This is my favorite book by Mark Lawrence to date. It's lighter-hearted tone - and by lighter-hearted I mean compared to The Broken Empire Trilogy because this book is still very dark - works real well with cowardly protagonist Jalan Kendeth. His internal monologues are awesome. They give insight to Jalan's messed up view of the world as he tries to justify a number of dickish things he does like hitting women, insulting poor people, and stealing from friends. The Red Queen, who's been sitting in the background of both Lawrence's trilogies, also gets some light shed on her past in one of the more memorable Broken Empire moments.


5. The Price of Valor - By Django Wexler

I love The Shadow Campaigns. The Price of Valor, the third book in the series, blends the musket firing action of A Thousand Names with the political intrigue of The Shadow Throne. This is a great flintlock fantasy that any fan of 19th century history (particularly warfare and the Napoleonic Wars) should be looking into. The character development is stellar especially with Winter who's back at the forefront, while Janus continues to become creepier and more mysterious. What his deal is, is now the big question looking forward.


4. Radiance - By Catherynne M. Valente

This is my first venture into reading Valente, and the hype regarding the quality of her prose is certainly living up to my expectations. Just read the prologue of this book, it's the best I've seen since I read The Night Circus. Radiance is set on an alt-Earth timeline where humans, in the early 20th century, have colonized the planets of our solar system. It's a post-modern story that pays homage to the history of film and science fiction, all told with the typography you would expect to find from Mark Danielewski. The plot is not straight-forward, but the catalyst driving everything is the disappearance of young filmmaker Severin Unck and how her departure from the world affects those closest to her. 


3. Seveneves - By Neal Stephenson

After the moon blows up under mysterious circumstances, mankind has roughly a two year countdown until doomsday. Humanity's plan for survival is to launch as many people as possible into space so that they may one day return to Earth after the planet becomes inhabitable again. Seveneves is as hard of a hard science fiction book you can read. This may not be for everyone, as Neal Stephenson who's known for his lengthy info dumps really out does himself here. But I still loved every bit of this book. Dyna, Ivy, Tekla, and even JBF are a strong set of intelligent characters. And despite all the focus on mechanical details and theoretical observations, Seveneves still manages a strong dose of emotional impact.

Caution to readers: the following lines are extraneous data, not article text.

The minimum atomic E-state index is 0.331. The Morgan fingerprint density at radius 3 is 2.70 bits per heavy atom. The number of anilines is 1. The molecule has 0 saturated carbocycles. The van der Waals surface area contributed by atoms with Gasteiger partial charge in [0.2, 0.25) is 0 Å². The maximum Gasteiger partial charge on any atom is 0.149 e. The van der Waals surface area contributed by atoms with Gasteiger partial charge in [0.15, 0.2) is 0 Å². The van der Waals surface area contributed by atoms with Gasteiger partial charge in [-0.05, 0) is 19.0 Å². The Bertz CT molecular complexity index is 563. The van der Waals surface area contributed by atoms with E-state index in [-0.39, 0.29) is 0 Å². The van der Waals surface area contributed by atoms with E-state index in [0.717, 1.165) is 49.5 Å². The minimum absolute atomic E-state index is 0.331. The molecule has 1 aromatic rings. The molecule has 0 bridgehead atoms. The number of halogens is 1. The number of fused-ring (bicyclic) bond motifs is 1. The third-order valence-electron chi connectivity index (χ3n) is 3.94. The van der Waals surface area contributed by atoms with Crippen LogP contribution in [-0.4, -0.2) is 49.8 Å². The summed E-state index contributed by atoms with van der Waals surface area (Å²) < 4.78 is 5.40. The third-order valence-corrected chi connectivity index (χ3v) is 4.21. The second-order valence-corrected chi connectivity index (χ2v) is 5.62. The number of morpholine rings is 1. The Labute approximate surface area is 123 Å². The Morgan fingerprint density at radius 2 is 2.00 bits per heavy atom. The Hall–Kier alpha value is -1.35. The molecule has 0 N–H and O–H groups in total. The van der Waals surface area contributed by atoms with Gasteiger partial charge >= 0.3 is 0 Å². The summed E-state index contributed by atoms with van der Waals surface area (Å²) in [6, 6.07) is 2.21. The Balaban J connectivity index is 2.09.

2. The Just City - By Jo Walton

What would happen if the Just City from Plato's Republic were to exist? 

That is exactly what Book One of Jo Walton's new Thessaly Trilogy looks to answer. The Goddess Athena has gathered people from all time periods to test Plato's philosophies in one immaculately built dwelling. The Just City is very well written. It focuses more on discussion and rhetoric than it does on action and violence, although when the latter does occur it happens unexpectedly and brutally. Ideas and an excellent set of well crafted characters take center stage and deliver one of 2015's best new stories.


1. The Fifth Season - By N.K. Jemisin 

The Fifth Season is the start of N.K. Jemisin's latest trilogy and it's one hell of a start. Taking place on the Broken Earth, the planet is frequently besieged by seismic waves that cause catastrophic destruction. Orogenes have the magical ability to detect when these seismic waves are occurring, or are going to occur, and they can oftentimes stop them. They can also use their ability to cause seismic waves as well, which makes them amongst the most feared people on their planet.  

The Fifth Season begins shortly after a giant cataclysmic event has occurred. Three different Orogenes narrate the story - Damaya, Syenite, and Essun.  Each introduces a different perspective on what it's like to be essential to a society that hates you. With a fantastic concept for a world, and character development that shows how a brutal society can have damaging psychological effects on a human being, The Fifth Season stands out as the best new book of 2015.